Last updated: June 25. 2014 4:26PM - 2769 Views
By - hmeade@civitasmedia.com



AP Photo/Burlington Times-News, Scott MuthersbaughBurlington Police officer Russell Henderson (right) talks with Highland Elementary fourth-graders Kameron Meade (left) and Elizabeth Ray during school on June 10 in Burlington, N.C. Henderson and other Burlington Police personnel have been serving as the school resource officers for the elementary schools in the city limits since the beginning of this calendar year. Greenville City Schools is committed to providing a school resource officer for the 2014-15 academic year, Superintendent Doug Fries said.
AP Photo/Burlington Times-News, Scott MuthersbaughBurlington Police officer Russell Henderson (right) talks with Highland Elementary fourth-graders Kameron Meade (left) and Elizabeth Ray during school on June 10 in Burlington, N.C. Henderson and other Burlington Police personnel have been serving as the school resource officers for the elementary schools in the city limits since the beginning of this calendar year. Greenville City Schools is committed to providing a school resource officer for the 2014-15 academic year, Superintendent Doug Fries said.
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GREENVILLE — Greenville City Schools Superintendent Doug Fries said the district is committed to providing a school resource officer (SRO) for the 2014-15 academic year with the assistance of the city of Greenville and the Greenville Police Department.


The contracts for the school district and city haven’t been finalized yet, so not all of the details involving the SRO are ready to be released yet, Greenville’s Safety Services Director Curt Garrison said.


“A school resource officer could fill various roles at the school; one, they will provide security; two, they will provide some drug and safety education for students,” Garrison said. “It’s more than just a security guard.”


City administrators were approached by the school district about providing an SRO for the upcoming school year, Garrison stated. Greenville City Council is still working out the details, and Garrison expects an approved contract by the end of July, he said.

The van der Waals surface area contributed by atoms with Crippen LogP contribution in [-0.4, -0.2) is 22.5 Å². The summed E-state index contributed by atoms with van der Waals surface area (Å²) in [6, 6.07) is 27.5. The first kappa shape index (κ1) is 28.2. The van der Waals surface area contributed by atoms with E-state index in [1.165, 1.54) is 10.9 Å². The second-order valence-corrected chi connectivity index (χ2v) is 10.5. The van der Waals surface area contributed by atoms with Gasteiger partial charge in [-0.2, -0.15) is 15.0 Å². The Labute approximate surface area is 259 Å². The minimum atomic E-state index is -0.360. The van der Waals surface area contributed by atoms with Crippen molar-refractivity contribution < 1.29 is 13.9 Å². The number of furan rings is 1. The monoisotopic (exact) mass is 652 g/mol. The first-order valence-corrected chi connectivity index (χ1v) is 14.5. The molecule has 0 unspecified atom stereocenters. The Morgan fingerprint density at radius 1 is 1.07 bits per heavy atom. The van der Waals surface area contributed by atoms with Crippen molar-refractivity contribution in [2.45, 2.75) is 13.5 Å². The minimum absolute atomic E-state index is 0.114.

The funding, he said, will come out of the general fund, which also funds the Greenville Police Department; any money received from the school for the SRO will be put into the general fund, as well, he added.


“Greenville, as it has been in the past, is committed to a secure environment at the high school, and we will continue that,” Fries said. “We will have something in place next year, with security at the high school, as well as an educational piece at the other buildings, which is yet to be determined.”


Previously, Greenville Schools contracted with the Darke County Sheriff’s Patrol, but with six county schools looking into providing SROs, the field is limited, and so Greenville Schools, in an effort to be proactive and considerate of the staffing limitations, decided to contract with the city police, Fries said.


“They (Darke County Sheriff’s Patrol) can only service so many people,” Fries said. “The biggest issue is that there’s a county-wide drive to talk to all schools (about implementing SROs), and we want to work to make sure that can happen.”


Fries said Greenville Schools’ extra-curricular activities will still have security provided by the Darke County Sheriff’s Patrol.

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